I understand, your involvement in FOMO collective in Rotterdam played a big part in your growth as an artist and a person too. What is the FOMO collective, and how you've contributed to building that community?

FOMO Rotterdam is a collective that combines music and art to create unique club experiences with a good combination of upcoming and settled artists. The collective is built around five very passionate, funny, and sweet guys, that have been supporting me from the beginning, as I played my very first gigs with them. Together we created the sound and the experience of some crazy club nights, which played a huge role in shaping the post-pandemic clubbing experience and club ethics in Rotterdam. Clubbing in Rotterdam always used to have these rough edges, that felt a bit uncomfortable or unsafe for females and queers. I’ve been involved on many different levels apart from the DJ’ing, such as writing door policies for creating safer dancefloors, programming upcoming artists, and the spatial design of club spaces.

I’ve been listening to your sets, and you can find everything in there – from ghetto breaks to hard-hitting bass – seamlessly connecting into a high-energy narrative. How do you prepare for the sets in the club? And what messages do you want to communicate to the dancers and listeners?

I’m always organizing my music by feelings, energy level, and kick patterns, instead of genres. This helps me in creating a journey through different emotions, from dreamy and uplifting to mysterious and dark, with some surprises along the way. When I’m playing, I like to surprise dancers and listeners with unexpected elements and introduce them to new sounds that they’ve never heard before.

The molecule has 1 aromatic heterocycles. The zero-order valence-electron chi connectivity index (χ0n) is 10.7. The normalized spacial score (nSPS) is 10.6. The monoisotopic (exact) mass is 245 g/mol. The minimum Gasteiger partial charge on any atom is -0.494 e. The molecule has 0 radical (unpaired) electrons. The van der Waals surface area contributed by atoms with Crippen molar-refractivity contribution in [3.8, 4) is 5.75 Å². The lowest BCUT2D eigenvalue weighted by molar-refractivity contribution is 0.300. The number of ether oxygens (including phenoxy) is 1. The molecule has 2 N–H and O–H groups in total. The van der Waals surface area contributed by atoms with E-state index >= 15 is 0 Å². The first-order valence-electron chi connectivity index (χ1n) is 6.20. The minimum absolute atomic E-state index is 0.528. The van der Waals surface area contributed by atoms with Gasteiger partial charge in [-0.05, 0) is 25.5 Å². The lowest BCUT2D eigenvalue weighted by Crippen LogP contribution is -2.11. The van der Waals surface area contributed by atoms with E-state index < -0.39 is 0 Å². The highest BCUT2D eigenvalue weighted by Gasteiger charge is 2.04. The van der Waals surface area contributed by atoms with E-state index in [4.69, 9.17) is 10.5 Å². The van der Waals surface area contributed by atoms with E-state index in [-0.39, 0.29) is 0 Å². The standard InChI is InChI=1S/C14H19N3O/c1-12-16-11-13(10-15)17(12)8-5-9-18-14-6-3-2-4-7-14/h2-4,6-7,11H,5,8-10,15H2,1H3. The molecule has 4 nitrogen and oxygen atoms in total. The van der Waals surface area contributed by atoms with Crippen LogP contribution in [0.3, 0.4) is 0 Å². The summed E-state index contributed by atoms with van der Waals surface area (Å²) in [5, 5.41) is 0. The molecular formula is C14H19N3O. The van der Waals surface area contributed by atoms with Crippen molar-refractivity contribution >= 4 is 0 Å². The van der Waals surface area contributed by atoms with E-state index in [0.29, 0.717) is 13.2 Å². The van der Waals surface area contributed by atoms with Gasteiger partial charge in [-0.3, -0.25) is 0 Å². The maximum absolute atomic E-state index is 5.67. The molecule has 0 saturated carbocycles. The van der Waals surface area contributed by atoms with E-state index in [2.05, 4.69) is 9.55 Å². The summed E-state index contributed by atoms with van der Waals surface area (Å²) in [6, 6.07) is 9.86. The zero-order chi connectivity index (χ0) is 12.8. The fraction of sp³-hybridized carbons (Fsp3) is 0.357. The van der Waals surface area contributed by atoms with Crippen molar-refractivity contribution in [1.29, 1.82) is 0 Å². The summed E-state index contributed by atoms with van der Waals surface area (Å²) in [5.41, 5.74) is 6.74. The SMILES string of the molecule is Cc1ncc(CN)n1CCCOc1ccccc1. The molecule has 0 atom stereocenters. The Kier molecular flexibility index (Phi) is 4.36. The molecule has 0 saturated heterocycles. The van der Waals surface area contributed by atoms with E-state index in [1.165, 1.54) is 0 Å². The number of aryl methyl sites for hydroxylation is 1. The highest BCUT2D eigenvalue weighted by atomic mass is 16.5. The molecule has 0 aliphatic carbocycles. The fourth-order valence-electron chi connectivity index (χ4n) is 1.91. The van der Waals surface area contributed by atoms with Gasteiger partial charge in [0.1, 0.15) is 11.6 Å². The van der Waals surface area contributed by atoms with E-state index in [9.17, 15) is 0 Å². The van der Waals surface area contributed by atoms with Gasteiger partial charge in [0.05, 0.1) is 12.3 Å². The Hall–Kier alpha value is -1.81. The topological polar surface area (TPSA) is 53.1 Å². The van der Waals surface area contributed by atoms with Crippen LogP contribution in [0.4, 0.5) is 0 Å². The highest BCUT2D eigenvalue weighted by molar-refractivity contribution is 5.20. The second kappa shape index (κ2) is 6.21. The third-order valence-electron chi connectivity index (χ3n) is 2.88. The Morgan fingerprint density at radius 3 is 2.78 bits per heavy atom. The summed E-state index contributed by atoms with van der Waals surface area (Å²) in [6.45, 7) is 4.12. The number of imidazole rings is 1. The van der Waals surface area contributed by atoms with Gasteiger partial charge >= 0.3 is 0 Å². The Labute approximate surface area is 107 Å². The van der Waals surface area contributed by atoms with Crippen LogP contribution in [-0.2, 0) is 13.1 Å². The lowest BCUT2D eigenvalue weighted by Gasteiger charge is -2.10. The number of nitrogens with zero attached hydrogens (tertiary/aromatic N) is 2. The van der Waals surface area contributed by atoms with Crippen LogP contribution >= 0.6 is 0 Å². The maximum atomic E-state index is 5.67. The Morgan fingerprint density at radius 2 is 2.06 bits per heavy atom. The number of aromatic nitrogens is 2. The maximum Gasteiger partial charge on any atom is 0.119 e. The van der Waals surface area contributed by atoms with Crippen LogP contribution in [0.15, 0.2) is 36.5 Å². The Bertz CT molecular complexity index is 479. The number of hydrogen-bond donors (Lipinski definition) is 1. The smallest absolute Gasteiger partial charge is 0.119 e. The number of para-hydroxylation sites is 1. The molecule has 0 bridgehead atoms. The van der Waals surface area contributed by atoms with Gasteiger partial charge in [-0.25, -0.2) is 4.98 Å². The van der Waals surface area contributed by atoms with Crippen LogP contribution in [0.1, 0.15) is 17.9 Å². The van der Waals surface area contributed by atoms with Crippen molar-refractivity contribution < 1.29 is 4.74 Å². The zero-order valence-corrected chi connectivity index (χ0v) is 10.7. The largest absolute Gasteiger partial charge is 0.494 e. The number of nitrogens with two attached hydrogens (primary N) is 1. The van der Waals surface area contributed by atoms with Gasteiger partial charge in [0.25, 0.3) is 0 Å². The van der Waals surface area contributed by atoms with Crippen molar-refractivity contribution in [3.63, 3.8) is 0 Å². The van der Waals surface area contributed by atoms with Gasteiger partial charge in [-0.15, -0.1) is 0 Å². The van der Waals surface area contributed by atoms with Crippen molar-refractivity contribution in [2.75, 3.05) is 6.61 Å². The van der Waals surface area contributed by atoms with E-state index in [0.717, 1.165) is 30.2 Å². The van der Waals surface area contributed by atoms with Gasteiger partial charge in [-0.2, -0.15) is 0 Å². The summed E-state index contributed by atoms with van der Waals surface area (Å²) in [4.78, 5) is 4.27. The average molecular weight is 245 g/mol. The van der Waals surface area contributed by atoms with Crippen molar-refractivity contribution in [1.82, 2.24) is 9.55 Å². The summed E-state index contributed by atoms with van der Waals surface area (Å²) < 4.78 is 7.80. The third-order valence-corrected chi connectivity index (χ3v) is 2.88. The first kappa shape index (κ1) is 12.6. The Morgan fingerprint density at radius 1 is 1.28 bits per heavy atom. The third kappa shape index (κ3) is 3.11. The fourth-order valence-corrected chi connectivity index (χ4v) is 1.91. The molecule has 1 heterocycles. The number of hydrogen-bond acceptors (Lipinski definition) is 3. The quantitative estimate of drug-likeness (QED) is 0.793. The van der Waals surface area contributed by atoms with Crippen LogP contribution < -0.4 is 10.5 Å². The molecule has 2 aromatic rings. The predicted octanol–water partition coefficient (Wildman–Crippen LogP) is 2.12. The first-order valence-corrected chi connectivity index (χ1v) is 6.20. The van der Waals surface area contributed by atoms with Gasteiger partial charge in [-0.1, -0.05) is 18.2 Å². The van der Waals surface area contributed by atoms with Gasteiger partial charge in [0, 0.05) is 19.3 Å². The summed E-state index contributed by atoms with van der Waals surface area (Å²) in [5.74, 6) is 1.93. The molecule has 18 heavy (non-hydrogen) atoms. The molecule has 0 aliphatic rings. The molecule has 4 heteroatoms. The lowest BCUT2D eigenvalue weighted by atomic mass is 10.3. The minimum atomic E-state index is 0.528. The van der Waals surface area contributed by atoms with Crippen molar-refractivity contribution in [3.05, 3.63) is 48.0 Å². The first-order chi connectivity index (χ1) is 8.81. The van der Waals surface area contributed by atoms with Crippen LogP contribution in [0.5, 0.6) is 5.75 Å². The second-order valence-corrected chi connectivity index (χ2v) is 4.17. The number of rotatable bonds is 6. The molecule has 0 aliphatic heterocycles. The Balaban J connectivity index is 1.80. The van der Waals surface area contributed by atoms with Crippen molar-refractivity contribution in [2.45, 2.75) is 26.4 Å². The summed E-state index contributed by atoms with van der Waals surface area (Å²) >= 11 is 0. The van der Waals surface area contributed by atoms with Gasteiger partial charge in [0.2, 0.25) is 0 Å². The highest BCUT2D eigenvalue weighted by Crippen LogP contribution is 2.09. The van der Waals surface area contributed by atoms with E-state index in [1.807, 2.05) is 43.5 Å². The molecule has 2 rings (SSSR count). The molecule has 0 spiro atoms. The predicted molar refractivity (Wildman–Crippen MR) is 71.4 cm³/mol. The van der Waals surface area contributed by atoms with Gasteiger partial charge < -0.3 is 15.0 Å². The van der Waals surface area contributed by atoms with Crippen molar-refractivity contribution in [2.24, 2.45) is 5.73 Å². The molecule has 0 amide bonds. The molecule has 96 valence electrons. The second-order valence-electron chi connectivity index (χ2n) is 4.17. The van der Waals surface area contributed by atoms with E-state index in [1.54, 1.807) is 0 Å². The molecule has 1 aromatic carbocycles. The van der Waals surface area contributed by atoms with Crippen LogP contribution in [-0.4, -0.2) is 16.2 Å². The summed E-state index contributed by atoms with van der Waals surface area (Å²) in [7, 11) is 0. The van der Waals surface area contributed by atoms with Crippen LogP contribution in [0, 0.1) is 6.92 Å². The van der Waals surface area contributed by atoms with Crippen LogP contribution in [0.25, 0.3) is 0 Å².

It's been almost two years since you’ve been DJing. I think this period of time has to be special in terms of the memories, the formation of attitude to club experience, and the expanding of music horizons for yourself. The question might be too general, but what experiences so far have been the most memorable for you?

One moment that I’ll never forget was when I played at Spielraum at Garage Noord, a queer party in Amsterdam. I played my last track, which was the DnB edit of “Halo” by Beyonce, and everyone from the smoking area and toilet queue came rushing in, to the point where people couldn’t enter anymore. The vibe was so emotional and beautiful as people started to either make out with each other or screamed along at the top of their lungs. My friends and I all lost our voices that day, but it was all worth it, the atmosphere was wholesome as fuck, and I almost cried.

Another moment worth mentioning was when I had around 900 Italians screaming at me (sidenote: I don’t speak a word of Italian, so it was pretty confusing) and moshpitting when I closed a set with “Doorman” by slowthai and Mura Masa. There was so much happening around me, Kris Baha was climbing the stage behind me, as Marsman was running around making TikTok videos.

One can notice that you pay tribute to your heritage by incorporating sounds from Vietnam into your sets. Can you talk more about your cultural background and how it influences your music?

I’ve always been drawn to the creative industry, but growing up in the Vietnamese culture makes it pretty hard to follow that journey. So instead of going to art school, I ended up studying architecture, which was kind of a loophole to still do something creative. Nowadays when I’m digging for music, I found out that it’s pretty hard to find Vietnamese tracks that fit the energy of my sound. This also triggered and motivated me to explore the possibilities of the sound of my heritage when making music.

You have an educational background in urban design and I’ve noticed your future aspirations to see nightlife become part of the long-term planning in Rotterdam and beyond. Can you elaborate on your vision (or ideas) for the intersection of urban design and the music industry?

By studying urban design, I found out that cities are just money machines, with little to no attention to what actually happens to and with people, especially minorities. As many clubs where I’m playing, act more like community centers for young creatives, they fall victim to processes like gentrification. I found a huge knowledge gap between applying urban design to the regeneration of urban wastelands, where the creative industry is often situated. This is also why I started to volunteer for the nightlife council of Rotterdam, in order to create the city of the future, where nightlife and night culture are appreciated for their values in wellbeing, community building, co-creation, and shaping identities.